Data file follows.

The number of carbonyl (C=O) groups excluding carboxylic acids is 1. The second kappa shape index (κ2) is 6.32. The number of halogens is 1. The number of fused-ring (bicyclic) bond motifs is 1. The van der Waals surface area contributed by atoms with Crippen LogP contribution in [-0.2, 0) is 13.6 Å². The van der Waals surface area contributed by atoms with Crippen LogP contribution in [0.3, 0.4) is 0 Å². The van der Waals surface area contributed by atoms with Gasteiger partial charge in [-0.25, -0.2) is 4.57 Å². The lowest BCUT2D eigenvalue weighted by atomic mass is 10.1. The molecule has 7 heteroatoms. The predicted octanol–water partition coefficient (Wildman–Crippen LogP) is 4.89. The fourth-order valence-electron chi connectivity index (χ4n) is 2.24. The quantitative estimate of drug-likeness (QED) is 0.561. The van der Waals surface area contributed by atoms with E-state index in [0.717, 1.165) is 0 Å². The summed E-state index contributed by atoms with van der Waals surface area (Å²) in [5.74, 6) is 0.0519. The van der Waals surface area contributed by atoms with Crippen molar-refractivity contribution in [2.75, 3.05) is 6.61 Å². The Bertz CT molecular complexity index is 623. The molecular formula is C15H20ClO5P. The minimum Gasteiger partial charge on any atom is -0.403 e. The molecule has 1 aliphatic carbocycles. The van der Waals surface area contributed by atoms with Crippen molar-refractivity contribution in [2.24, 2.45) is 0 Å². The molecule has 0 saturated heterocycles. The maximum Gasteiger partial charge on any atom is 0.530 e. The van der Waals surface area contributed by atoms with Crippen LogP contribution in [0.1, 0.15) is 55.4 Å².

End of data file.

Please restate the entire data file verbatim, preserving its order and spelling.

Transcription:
The number of carbonyl (C=O) groups excluding carboxylic acids is 1. The second kappa shape index (κ2) is 6.32. The number of halogens is 1. The number of fused-ring (bicyclic) bond motifs is 1. The van der Waals surface area contributed by atoms with Crippen LogP contribution in [-0.2, 0) is 13.6 Å². The van der Waals surface area contributed by atoms with Crippen LogP contribution in [0.3, 0.4) is 0 Å². The van der Waals surface area contributed by atoms with Gasteiger partial charge in [-0.25, -0.2) is 4.57 Å². The lowest BCUT2D eigenvalue weighted by atomic mass is 10.1. The molecule has 7 heteroatoms. The predicted octanol–water partition coefficient (Wildman–Crippen LogP) is 4.89. The fourth-order valence-electron chi connectivity index (χ4n) is 2.24. The quantitative estimate of drug-likeness (QED) is 0.561. The van der Waals surface area contributed by atoms with E-state index in [0.717, 1.165) is 0 Å². The summed E-state index contributed by atoms with van der Waals surface area (Å²) in [5.74, 6) is 0.0519. The van der Waals surface area contributed by atoms with Crippen molar-refractivity contribution in [2.75, 3.05) is 6.61 Å². The Bertz CT molecular complexity index is 623. The molecular formula is C15H20ClO5P. The minimum Gasteiger partial charge on any atom is -0.403 e. The molecule has 1 aliphatic carbocycles. The van der Waals surface area contributed by atoms with Crippen molar-refractivity contribution in [2.24, 2.45) is 0 Å². The molecule has 0 saturated heterocycles. The maximum Gasteiger partial charge on any atom is 0.530 e. The van der Waals surface area contributed by atoms with Crippen LogP contribution in [0.1, 0.15) is 55.4 Å².